Exclusive – Party Stories

Adolescence and young adult years can be fun. Going to party’s on weekends can shape a person, especially a few good hangovers. If you get through it, you will have a roster of jokes to tell for years to come and maybe a few great memories of philosophical conversations you had from the twilight hours of the night with your friends.

I will admit, I’ve attended a few epic parties and have had many take aways. I‘ve sat on the steps once people start to pass out or sober up. My best friend and I would discuss life as only inebriated minds could. Sometimes you wake up and try to piece it together and other times, you’re reminded by your good friend about the strong bond and shared philosophies you had the night before.

These late night conversations have been the impetus for Matt Lapoidevin’s latest film, Party Stories. Matt and I spoke extensively about the story behind the stories. Although a generation separates us, my youth experience in the party scene was similar and there was no ‘lost in translation’ in relating to his experiences vs mine.

Matt Lepoidevin has produced many short films but this is his first directing soirée and his first feature film.

 

“What was the inspiration behind this film?”    

“I’ve seen many party movies come out that depicted the party scene but they all seemed to miss the mark when they’d failed to have a scene showing friends having philosophical discussions in the very late hours of the night. The stories a few drunken buddies would tell are the focus of this film.”

 

Matt was right, nobody was putting emphasis on these stories. He had found something missing and the filmmaker in him wanted to fix that. He wrote the script last year and production started in January of 2017. He financed the film out of pocket and the film is almost finished in post. His key partner in the film is his cinematographer and friend Latif Ullah. Matt has not been to film school but is a fan of films and great stories. He moved to Vancouver three years ago with the intention of attending but quickly found work in the film industry and decided to gain knowledge through experience rather than the class setting.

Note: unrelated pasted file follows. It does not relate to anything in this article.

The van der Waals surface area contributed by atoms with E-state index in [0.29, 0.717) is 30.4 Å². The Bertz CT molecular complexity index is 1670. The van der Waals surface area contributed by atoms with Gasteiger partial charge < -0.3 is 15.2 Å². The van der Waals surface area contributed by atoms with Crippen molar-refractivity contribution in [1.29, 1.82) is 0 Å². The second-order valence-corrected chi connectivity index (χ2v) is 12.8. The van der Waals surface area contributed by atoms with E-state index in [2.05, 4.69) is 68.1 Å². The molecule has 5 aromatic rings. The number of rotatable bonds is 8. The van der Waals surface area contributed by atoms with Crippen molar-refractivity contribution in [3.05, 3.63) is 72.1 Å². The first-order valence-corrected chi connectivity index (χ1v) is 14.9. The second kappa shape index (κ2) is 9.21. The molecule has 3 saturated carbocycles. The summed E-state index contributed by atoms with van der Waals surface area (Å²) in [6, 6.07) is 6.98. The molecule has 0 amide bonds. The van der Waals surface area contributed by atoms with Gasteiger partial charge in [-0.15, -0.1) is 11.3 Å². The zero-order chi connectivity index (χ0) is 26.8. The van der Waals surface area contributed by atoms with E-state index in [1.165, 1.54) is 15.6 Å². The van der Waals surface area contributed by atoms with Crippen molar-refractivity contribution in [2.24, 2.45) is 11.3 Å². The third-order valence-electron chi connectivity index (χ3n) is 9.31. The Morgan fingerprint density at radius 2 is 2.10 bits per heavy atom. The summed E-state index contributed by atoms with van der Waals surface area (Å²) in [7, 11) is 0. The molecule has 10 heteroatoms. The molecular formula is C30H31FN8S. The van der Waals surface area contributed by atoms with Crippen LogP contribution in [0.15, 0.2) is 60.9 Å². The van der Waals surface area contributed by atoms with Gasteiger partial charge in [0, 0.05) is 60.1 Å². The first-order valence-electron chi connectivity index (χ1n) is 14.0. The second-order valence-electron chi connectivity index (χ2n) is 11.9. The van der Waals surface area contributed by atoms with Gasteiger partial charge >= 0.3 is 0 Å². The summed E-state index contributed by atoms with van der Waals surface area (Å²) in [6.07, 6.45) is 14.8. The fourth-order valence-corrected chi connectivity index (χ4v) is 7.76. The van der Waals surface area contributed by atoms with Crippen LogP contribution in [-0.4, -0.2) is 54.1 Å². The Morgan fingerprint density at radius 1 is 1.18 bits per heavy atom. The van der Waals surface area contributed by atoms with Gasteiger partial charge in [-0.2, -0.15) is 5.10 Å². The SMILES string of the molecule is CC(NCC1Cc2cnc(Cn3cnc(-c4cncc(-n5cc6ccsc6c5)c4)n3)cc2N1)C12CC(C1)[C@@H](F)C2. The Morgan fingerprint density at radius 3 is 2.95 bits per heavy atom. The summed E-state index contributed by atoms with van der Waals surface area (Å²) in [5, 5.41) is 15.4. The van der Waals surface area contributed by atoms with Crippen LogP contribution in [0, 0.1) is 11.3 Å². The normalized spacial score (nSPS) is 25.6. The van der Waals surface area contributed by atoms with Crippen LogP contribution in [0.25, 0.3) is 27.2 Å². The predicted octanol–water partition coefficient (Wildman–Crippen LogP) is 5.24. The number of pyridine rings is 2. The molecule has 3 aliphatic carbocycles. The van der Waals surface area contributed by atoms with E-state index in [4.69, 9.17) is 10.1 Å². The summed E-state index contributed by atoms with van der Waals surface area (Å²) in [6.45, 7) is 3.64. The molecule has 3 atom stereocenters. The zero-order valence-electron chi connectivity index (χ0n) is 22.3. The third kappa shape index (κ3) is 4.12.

As a fan of such directors as Richard Linkleter and Jim Jarmusch for their ability to tell the story through the eyes of the character, he wanted to follow their example with his film. He went through hundreds of applications for the roles, but there was one girl he had met on another production that was perfect for the film. He explained to me that she reminded him of a girl in high school.

 

“Her part was so easy to write. She was the first character I wrote into the story and the rest came after that.”

 

Matt used a small crew of approx. six. There was himself, a cinematographer, 2 PA’s, script supervisor and AD.

For the party scenes, they used all of the crew as well as 12 actors. There were three locations but most of the scenes were shot at one primary one. He used a Sony SF5 to capture the footage. He had friends with equipment which helped buffer the cost of renting.

 

“How did you go about finding music for the film?”

“I used to tour with a couple bands before getting involved in filmmaking. I knew what kind of sound I needed for the film so I looked on Craigslist for bands that wanted to be part of it. I became involved with about eleven of them and used their music and songs for the production.”

 

Although there was little funding to pay everyone involved, Matt said everyone worked very hard to make the best film possible with his micro budget. He says they were all dedicated and might not have finished the production with a pocket of money but they had the satisfaction of being involved with a feel good film.

This film is a coming-of-age piece that explores the conversations and stories we weave in those twilight hours of the night. There were rehearsals and some storyboarding before the cameras stated rolling. Matt is very happy with the looks of it and will be holding a private screening once the final edit is finished. The film will then do the festival circuit. Matt hopes to get recognition from the film and make some great contacts along the way. If you think Matt will be sitting on his laurels and soaking up the film experience, think again. Matt is already considering his next feature film and what is needed to go into production.

I’m never surprised by the tenacity of Canadian filmmakers and their pursuit of an audience. As one of the hardest and challenging industries to get involved with, the rewards and take away’s can usually be summoned up with your audiences applause and recognition of having your vision appear onscreen. Isn’t that why we do it?

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